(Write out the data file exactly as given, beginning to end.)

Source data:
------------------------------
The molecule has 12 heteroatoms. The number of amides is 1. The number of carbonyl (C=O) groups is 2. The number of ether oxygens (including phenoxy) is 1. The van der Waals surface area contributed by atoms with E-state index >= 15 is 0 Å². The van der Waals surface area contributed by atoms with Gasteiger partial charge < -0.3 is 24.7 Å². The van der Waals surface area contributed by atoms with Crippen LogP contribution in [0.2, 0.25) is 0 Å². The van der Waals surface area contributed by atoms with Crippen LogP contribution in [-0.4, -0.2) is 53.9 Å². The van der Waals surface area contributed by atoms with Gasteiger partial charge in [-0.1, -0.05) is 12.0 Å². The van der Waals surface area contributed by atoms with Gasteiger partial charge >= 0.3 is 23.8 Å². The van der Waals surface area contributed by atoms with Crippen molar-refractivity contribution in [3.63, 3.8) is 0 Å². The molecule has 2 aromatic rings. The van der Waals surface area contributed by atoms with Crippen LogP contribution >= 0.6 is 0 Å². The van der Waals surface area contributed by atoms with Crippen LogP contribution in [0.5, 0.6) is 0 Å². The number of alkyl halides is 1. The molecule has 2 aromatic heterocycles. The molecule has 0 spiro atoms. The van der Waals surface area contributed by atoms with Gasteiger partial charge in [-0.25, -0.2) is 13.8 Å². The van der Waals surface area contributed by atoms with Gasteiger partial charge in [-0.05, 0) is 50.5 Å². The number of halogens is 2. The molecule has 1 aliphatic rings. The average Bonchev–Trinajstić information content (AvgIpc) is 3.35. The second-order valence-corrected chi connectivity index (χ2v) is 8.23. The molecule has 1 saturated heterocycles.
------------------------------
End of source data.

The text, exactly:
The molecule has 12 heteroatoms. The number of amides is 1. The number of carbonyl (C=O) groups is 2. The number of ether oxygens (including phenoxy) is 1. The van der Waals surface area contributed by atoms with E-state index >= 15 is 0 Å². The van der Waals surface area contributed by atoms with Gasteiger partial charge < -0.3 is 24.7 Å². The van der Waals surface area contributed by atoms with Crippen LogP contribution in [0.2, 0.25) is 0 Å². The van der Waals surface area contributed by atoms with Crippen LogP contribution in [-0.4, -0.2) is 53.9 Å². The van der Waals surface area contributed by atoms with Gasteiger partial charge in [-0.1, -0.05) is 12.0 Å². The van der Waals surface area contributed by atoms with Gasteiger partial charge >= 0.3 is 23.8 Å². The van der Waals surface area contributed by atoms with Crippen molar-refractivity contribution in [3.63, 3.8) is 0 Å². The molecule has 2 aromatic rings. The van der Waals surface area contributed by atoms with Crippen LogP contribution >= 0.6 is 0 Å². The van der Waals surface area contributed by atoms with Crippen LogP contribution in [0.5, 0.6) is 0 Å². The number of alkyl halides is 1. The molecule has 2 aromatic heterocycles. The molecule has 0 spiro atoms. The van der Waals surface area contributed by atoms with Gasteiger partial charge in [-0.25, -0.2) is 13.8 Å². The van der Waals surface area contributed by atoms with Gasteiger partial charge in [-0.05, 0) is 50.5 Å². The number of halogens is 2. The molecule has 1 aliphatic rings. The average Bonchev–Trinajstić information content (AvgIpc) is 3.35. The second-order valence-corrected chi connectivity index (χ2v) is 8.23. The molecule has 1 saturated heterocycles.